And prior to turning to movies—Watson was educated as a medical doctor—the young socialite supported many writers and artists including Marianne Moore, Kenneth Burke, and Gaston Lachaise.
     Throughout the 1920s, moreover, Watson became deeply involved with The Dial magazine, and was named its president. With Scofield Thayer he virtually co-edited the journal, arguing not only for the inclusion of those artists he had supported but William Carlos Williams, whom Thayer disliked, also contributing some of his own work under the name W. C. Blum, as well as translations such as Rimbaud’s A Season in Hell.
     This most certainly explains not only his interest in literary subjects for his filmmaking efforts, but helps to make clear why he and Webber chose such experimental and avant-garde methods for their cinematic attempts.
      Lot not only combines the music and elaborate lighting Watson mentions above, but applies some of the newest of cinematic techniques including multiple exposure, trick printing, and tilts and spins of its subjects and sets, but the expressionistic and symbolic structures he applied, some of them obviously influenced by Robert Wiene’s The Cabinet of Dr. Caligari (1920) and the early works of G. W. Pabst.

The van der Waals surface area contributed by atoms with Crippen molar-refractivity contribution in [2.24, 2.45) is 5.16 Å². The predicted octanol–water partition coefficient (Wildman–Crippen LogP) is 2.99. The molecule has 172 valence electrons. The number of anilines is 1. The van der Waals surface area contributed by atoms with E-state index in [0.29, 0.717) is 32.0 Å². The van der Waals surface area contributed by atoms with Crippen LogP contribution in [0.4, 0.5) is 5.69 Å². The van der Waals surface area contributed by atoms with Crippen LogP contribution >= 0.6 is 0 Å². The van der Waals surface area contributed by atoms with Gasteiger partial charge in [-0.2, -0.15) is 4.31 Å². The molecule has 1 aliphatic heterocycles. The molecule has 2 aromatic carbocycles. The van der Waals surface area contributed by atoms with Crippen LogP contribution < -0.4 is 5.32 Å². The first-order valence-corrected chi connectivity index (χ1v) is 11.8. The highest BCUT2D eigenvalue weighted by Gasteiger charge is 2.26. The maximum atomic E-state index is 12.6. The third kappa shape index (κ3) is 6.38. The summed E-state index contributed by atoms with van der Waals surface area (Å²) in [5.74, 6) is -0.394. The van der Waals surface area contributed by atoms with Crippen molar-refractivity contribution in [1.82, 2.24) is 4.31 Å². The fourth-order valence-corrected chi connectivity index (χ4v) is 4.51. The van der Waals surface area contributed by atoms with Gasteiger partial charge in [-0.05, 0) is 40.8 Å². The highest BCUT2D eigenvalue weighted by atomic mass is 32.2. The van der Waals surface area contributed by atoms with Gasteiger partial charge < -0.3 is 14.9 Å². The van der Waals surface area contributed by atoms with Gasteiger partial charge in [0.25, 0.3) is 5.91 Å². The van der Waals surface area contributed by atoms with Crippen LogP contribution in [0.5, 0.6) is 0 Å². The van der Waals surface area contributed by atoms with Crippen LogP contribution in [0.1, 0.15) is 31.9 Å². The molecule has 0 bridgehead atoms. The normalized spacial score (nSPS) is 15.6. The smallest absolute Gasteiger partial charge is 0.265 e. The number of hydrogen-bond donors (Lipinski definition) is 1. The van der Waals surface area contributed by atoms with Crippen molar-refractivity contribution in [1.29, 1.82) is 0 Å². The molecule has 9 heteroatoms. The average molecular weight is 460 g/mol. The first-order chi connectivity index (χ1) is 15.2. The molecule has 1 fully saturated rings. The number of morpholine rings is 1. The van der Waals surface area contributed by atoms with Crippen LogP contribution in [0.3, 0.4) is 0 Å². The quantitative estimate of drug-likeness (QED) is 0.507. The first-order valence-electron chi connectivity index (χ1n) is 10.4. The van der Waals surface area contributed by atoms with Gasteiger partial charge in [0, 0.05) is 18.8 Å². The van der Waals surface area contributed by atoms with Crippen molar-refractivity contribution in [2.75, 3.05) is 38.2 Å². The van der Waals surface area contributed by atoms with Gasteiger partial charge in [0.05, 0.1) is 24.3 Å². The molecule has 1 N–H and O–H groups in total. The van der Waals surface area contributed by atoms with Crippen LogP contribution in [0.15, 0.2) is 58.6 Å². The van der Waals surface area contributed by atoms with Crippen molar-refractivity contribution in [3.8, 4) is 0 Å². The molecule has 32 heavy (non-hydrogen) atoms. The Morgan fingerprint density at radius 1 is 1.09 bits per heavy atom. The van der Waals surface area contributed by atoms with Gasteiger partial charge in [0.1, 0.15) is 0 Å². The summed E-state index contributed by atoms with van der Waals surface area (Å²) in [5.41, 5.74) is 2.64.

While watching this film for the first time the other evening, I observed to myself that it reminded me, at moments, almost of a Biblically-based cantata infused with lines directly lifted from the Bible and Latin phrases.

     Yet those more serious concerns don’t last long when one inevitably begins giggling in delight over the Polish boys (obtained for them, so Watson recalls, by Steve Kraskiewicz)  replicated from the two “uninhibited and extremely handsome” young men into a near orgy of almost naked physiques covered only with short-black loin clothes as they lean into, jump over, and curl up to one another’s bodies. Flames pop up now and then from the Sodom city streets as they cavort, suggesting perhaps that their sexual actions are heating up the town.